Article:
Your credit score is now more important than ever before. Listed below are a few reasons to keep your credit in good standing.
Everything Costs More
Unfortunately, if you have a poor credit score, everything will cost more. Try applying for a car loan. While there are sub-lenders willing to grant a loan so long as you have a full-time job and a checking account, their interest rates will be very high. Then there’s the car’s insurance. Many of the premier insurance companies no longer accept individuals with poor credit. The good news is that there are other companies that still provide cheap (car/auto) insurance with bad credit. Getting a mortgage, a personal loan or even utilities turned on will all cost more in the end.
Missed Opportunities for Employment
The impact of poor credit extends well beyond getting an approval for a loan. It now can play a role in the decision-making process of a company on whether or not to hire you. Even if you are a good candidate for a position with a business, your poor credit score can prevent you from landing the job.
When you have a low credit score, the banks view you as reckless and irresponsible with money. A few late payments here and there can definitely change your life for the worse. As a high-risk borrower, getting approved for a home loan can become incredibly difficult, so much so that you might even simply stop trying. While you can get an FHA loan with a credit score of 580 or higher, the amount you can borrow is limited. It can also prevent you from renting an apartment or a home since Realtors run a credit check at the start of your application process.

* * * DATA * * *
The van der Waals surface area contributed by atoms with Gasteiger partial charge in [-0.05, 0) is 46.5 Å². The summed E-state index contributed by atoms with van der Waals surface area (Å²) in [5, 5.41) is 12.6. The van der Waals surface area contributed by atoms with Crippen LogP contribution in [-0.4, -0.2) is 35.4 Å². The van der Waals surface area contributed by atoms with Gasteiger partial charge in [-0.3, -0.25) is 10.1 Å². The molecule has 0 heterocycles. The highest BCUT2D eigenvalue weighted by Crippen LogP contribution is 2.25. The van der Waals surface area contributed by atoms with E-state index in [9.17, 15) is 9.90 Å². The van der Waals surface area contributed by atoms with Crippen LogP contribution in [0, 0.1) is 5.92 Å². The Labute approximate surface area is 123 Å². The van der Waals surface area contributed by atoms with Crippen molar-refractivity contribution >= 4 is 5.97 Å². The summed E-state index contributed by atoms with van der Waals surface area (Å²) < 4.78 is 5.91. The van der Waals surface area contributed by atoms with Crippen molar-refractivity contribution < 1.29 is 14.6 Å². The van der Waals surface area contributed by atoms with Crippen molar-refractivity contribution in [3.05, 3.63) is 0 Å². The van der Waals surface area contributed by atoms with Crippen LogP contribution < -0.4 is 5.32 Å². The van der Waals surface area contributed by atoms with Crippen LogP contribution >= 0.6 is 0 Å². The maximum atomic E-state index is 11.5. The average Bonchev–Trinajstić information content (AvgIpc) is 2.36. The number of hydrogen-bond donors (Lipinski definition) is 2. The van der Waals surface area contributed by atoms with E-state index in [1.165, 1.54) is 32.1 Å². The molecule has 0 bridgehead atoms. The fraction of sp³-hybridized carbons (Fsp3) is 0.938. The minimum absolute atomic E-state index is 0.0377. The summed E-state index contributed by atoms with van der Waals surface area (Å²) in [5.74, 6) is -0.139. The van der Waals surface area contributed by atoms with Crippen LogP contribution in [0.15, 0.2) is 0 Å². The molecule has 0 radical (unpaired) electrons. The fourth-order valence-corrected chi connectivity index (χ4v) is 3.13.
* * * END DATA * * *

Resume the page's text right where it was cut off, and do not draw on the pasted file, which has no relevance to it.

Can Turn a Minor Problem Into a Major Issue
When you have a bad credit score, acquiring any type of loan or credit is virtually impossible. You either need a large deposit to get a credit card with a small available balance or you are left to the mercy of a payday loan with super high interest attached. This can prevent you from fixing your car or paying a late medical bill.
Affect Your Relationship
Having a poor credit score can put you at risk of remaining single. More often than not, these days couples care quite a lot about the state of their partners’ finances. Remember that, once you tie the knot, your poor credit score is now your partner’s problem too.
Ways to Raise Your Score
On the upside, your credit score is not something that remains the same. You can slowly repair it and raise it to a good standing. However, this is not something that magically happens in just a few months. It may take a few years to get it to where you want it. Reducing your debt and paying your current bills on time are two ways to start moving your credit score up slowly. Ideally, you want your credit card balances to be less than a third of the credit line you were issued. Since your debt-to-income ratio is a huge factor in the loan approval process, you need to start paying off some of your debt and only keep open a couple of credit cards, a car loan, and a mortgage.
Spending Your Money
Chances are pretty good that, when it comes to managing your money, you need help. Thankfully, creating a budget and reeling in your spending are two successful ways to reverse your overspending habits and start using your money wisely. Small daily purchases can consume much of your disposable income and take away from the money you have available to pay your bills.
While your credit score seems like just a three-digit number, that number plays a huge role in your financial future. For this reason, it’s vital that you do everything possible to improve your credit score.